All the world’s a stage

Last weekend I went to my first audition in nine years.

I don’t know how that much time got away from me between shows. I have always loved performing in live theatre, but life can get in the way of art.

In other words, when you have five children it can make it difficult to pursue any type of … Well, it can be difficult to DO anything else at all.

Also since my husband has been active duty in the military we have to move around quite a bit, which makes things tough as well. But when I saw that a local theater was holding auditions for the musical, “Showboat,” I decided to try out.

It was when I was getting together a resume to bring to the audition that I realized it had been nine years since I was last in a show. (It was, “Best Little Whorehouse on Texas” by the way. Don’t judge.) 

When I arrived at the theatre there was quite a crowd.There was an older lady holding court who claimed to have been in the VERY FIRST production at that theatre, in the 60’s with Bette Midler! “She was kicked out if the company,” the woman confided. “She wouldn’t stop stealing focus! The director warned her, but…” She trailed off ominously. 

Well, that puts Bette in HER place, doesn’t it?

“Auditions are like root canals,” the lady said, patting the hand of a nervous younger woman, while playing to the larger audience of everyone else waiting in the room. “They’re always awful. You just have to get through them.”

Everyone nodded sagely in agreement, glancing apprehensively at the door we would all soon be called through,when our turn arrived to be viewed by the director.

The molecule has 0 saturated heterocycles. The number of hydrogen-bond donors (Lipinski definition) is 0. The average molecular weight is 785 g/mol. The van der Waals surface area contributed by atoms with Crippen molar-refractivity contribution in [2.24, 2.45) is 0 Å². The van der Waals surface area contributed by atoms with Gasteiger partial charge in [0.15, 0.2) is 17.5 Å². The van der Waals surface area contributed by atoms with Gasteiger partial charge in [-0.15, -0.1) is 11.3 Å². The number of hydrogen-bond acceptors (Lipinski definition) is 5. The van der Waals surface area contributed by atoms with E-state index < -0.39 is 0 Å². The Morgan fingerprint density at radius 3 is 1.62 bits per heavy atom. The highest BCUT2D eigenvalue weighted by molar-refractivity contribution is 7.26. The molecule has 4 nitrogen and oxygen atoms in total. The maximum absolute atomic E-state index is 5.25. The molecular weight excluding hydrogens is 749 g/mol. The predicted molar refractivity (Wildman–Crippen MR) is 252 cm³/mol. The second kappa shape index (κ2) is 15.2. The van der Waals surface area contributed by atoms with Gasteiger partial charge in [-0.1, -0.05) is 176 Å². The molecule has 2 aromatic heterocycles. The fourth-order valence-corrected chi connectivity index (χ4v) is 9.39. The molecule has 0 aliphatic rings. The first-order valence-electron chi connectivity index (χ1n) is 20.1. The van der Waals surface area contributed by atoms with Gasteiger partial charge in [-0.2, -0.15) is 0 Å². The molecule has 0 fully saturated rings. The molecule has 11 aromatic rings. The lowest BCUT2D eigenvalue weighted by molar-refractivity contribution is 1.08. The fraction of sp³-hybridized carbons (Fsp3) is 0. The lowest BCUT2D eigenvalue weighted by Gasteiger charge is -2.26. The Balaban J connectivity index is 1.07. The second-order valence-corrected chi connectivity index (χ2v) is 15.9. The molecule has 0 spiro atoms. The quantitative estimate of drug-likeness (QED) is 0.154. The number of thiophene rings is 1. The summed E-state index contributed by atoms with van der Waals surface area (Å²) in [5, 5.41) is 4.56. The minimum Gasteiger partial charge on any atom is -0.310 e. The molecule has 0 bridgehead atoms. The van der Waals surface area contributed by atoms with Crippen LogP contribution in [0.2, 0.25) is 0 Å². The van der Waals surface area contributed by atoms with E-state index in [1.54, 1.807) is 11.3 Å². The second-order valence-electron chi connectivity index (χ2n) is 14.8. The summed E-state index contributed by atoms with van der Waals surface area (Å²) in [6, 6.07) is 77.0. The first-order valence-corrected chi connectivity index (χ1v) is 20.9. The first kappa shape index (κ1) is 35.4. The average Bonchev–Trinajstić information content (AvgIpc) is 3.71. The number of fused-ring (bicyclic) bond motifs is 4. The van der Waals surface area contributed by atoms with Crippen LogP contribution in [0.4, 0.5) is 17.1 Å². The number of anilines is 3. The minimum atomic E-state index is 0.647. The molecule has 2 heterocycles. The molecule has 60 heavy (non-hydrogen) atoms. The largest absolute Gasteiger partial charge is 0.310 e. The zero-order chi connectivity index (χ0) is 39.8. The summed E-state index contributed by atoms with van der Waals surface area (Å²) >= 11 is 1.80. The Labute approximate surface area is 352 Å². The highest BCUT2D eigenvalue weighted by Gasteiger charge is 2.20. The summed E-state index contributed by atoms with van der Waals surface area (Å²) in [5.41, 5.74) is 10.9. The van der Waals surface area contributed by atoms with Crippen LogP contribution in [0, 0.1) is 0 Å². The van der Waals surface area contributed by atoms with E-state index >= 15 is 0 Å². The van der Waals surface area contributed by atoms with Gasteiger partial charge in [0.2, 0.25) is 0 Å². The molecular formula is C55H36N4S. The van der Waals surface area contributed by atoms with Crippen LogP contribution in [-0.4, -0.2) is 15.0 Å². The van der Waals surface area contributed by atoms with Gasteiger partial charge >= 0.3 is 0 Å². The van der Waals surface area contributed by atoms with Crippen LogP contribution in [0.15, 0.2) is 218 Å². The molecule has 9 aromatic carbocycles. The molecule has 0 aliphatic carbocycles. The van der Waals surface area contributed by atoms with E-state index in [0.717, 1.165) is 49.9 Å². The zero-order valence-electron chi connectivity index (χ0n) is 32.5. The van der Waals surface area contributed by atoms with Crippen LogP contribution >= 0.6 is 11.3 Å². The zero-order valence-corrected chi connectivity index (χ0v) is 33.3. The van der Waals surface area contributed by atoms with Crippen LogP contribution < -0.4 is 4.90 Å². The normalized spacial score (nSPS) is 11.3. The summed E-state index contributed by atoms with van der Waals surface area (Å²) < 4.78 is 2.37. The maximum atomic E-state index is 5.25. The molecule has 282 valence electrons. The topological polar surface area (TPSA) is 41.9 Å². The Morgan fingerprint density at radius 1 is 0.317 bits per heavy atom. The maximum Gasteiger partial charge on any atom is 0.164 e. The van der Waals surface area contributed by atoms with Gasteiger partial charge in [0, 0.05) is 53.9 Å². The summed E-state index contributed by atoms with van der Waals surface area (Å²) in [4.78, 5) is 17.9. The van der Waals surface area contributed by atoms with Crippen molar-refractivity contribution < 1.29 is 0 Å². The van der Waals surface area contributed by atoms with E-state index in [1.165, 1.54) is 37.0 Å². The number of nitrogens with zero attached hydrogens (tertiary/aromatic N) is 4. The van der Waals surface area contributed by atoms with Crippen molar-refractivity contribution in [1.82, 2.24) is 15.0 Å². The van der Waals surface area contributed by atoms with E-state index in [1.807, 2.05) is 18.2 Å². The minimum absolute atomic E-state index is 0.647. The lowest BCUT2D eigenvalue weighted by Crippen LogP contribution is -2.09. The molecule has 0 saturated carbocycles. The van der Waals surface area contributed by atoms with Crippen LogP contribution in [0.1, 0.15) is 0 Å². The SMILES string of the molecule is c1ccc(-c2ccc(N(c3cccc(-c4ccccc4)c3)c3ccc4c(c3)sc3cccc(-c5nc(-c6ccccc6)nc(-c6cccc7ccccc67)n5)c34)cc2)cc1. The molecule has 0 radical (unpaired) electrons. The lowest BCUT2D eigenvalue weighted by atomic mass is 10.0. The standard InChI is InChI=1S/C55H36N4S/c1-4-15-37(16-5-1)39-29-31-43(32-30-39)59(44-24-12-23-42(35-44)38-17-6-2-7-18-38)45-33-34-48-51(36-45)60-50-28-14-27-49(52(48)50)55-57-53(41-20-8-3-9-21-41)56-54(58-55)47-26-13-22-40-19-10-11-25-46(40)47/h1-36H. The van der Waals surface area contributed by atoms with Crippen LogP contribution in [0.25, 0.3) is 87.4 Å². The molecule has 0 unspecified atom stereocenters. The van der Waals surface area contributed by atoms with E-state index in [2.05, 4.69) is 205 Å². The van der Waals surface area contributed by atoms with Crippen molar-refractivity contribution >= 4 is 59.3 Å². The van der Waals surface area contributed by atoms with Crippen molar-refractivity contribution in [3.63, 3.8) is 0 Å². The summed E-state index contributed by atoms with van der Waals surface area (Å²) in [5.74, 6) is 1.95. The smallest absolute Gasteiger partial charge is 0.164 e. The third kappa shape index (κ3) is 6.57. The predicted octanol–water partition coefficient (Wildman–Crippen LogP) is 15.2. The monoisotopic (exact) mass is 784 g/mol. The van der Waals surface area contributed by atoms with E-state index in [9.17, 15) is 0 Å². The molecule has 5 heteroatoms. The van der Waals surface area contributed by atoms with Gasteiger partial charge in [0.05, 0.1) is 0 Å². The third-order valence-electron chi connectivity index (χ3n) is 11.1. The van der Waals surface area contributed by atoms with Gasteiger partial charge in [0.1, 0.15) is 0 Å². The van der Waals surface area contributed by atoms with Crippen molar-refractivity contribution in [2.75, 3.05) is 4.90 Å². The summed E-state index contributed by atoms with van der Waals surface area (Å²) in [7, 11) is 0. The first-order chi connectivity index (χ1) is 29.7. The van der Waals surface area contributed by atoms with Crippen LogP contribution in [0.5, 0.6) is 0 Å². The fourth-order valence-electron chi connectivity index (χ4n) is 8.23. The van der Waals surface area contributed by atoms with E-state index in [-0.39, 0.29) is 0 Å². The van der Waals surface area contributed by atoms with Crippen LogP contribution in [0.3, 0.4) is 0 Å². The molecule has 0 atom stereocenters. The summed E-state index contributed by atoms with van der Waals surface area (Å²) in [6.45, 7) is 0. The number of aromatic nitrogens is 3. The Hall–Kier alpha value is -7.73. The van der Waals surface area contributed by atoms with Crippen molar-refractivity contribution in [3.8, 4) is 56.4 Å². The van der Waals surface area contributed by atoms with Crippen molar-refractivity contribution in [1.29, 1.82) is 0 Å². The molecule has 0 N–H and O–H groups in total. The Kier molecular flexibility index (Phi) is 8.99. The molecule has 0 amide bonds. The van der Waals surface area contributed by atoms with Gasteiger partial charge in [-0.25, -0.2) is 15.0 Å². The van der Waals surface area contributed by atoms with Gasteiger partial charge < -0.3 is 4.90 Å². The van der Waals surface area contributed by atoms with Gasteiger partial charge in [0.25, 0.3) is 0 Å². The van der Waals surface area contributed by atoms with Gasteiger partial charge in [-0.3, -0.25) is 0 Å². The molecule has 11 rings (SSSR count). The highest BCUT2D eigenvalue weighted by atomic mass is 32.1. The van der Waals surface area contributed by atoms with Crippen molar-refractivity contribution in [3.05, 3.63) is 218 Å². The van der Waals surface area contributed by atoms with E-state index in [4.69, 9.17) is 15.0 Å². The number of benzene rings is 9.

I tried to remember all my audition “Do’s and Don’ts.”

When my turn finally came I proceeded quickly (One wants to appear prompt! check.) into a room that had been set up American-Idol style with three people behind a table and a masking-tape mark on the floor for me to stand on. I smiled accommodatingly and tried to agree to everything everyone said. 

“Whatever tempo you want,” I told the accompanist. (One doesn’t want to appear to be a complaining diva! check.) I sang my song and then agreed cheerfully to a cold reading.

I’m usually pretty good at cold readings (reading aloud from a script you’ve never seen before) but there was a twist.

“How are you at accents?” asked the director. “Can you do Irish?”

“Sure!” I lied with alacrity, trying frantically to remember what an Irish accent even sounded like.  The only thing I could think of was the elf from the Lucky Charms cereal commercial. I read the piece while mentally repeating ,  “Always after me lucky charms,” to myself.

He asked me to read it again more slowly , and do I tried to do so. (One wants to appear eager to take direction! check.)

Then I was dismissed, with a “We’ll call you.”

If this were a fiction story I was writing, they would have called me and offered me a star part. Unfortunately, this was reality. They did not call. I did not get a part, star or otherwise.

But still, I got through it, root-canal style. And I remembered that “Whorehouse” had not actually been my last audition. It had only been my last show. After that I’d tried out for “Gypsy.”

And I hadn’t gotten called back. So you win some and you lose some, right?

And I probably need to brush up on my accents…

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